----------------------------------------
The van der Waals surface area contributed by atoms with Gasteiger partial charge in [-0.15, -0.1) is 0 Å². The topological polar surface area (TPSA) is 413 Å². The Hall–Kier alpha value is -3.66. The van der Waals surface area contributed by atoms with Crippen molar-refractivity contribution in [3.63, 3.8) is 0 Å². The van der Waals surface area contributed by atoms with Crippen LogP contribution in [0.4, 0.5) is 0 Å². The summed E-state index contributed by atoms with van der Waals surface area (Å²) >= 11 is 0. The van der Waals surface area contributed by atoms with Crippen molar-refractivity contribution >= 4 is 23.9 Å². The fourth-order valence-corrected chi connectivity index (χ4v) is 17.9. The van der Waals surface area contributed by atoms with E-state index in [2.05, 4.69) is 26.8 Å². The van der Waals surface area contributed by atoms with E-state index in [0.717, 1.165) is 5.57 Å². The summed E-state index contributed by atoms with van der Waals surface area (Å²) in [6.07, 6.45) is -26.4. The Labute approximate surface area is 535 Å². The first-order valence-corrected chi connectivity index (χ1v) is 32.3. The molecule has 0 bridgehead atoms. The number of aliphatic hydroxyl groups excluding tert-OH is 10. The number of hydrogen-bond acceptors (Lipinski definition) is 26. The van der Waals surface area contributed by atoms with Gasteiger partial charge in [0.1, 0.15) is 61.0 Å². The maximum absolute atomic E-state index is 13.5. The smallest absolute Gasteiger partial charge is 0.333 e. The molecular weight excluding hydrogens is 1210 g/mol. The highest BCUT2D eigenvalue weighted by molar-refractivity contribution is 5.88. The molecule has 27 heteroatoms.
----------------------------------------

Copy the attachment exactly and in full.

The van der Waals surface area contributed by atoms with Gasteiger partial charge in [-0.15, -0.1) is 0 Å². The topological polar surface area (TPSA) is 413 Å². The Hall–Kier alpha value is -3.66. The van der Waals surface area contributed by atoms with Crippen molar-refractivity contribution in [3.63, 3.8) is 0 Å². The van der Waals surface area contributed by atoms with Crippen LogP contribution in [0.4, 0.5) is 0 Å². The summed E-state index contributed by atoms with van der Waals surface area (Å²) >= 11 is 0. The van der Waals surface area contributed by atoms with Crippen molar-refractivity contribution >= 4 is 23.9 Å². The fourth-order valence-corrected chi connectivity index (χ4v) is 17.9. The van der Waals surface area contributed by atoms with E-state index in [2.05, 4.69) is 26.8 Å². The van der Waals surface area contributed by atoms with E-state index in [0.717, 1.165) is 5.57 Å². The summed E-state index contributed by atoms with van der Waals surface area (Å²) in [6.07, 6.45) is -26.4. The Labute approximate surface area is 535 Å². The first-order valence-corrected chi connectivity index (χ1v) is 32.3. The molecule has 0 bridgehead atoms. The number of aliphatic hydroxyl groups excluding tert-OH is 10. The number of hydrogen-bond acceptors (Lipinski definition) is 26. The van der Waals surface area contributed by atoms with Gasteiger partial charge in [0.1, 0.15) is 61.0 Å². The maximum absolute atomic E-state index is 13.5. The smallest absolute Gasteiger partial charge is 0.333 e. The molecular weight excluding hydrogens is 1210 g/mol. The highest BCUT2D eigenvalue weighted by molar-refractivity contribution is 5.88. The molecule has 27 heteroatoms.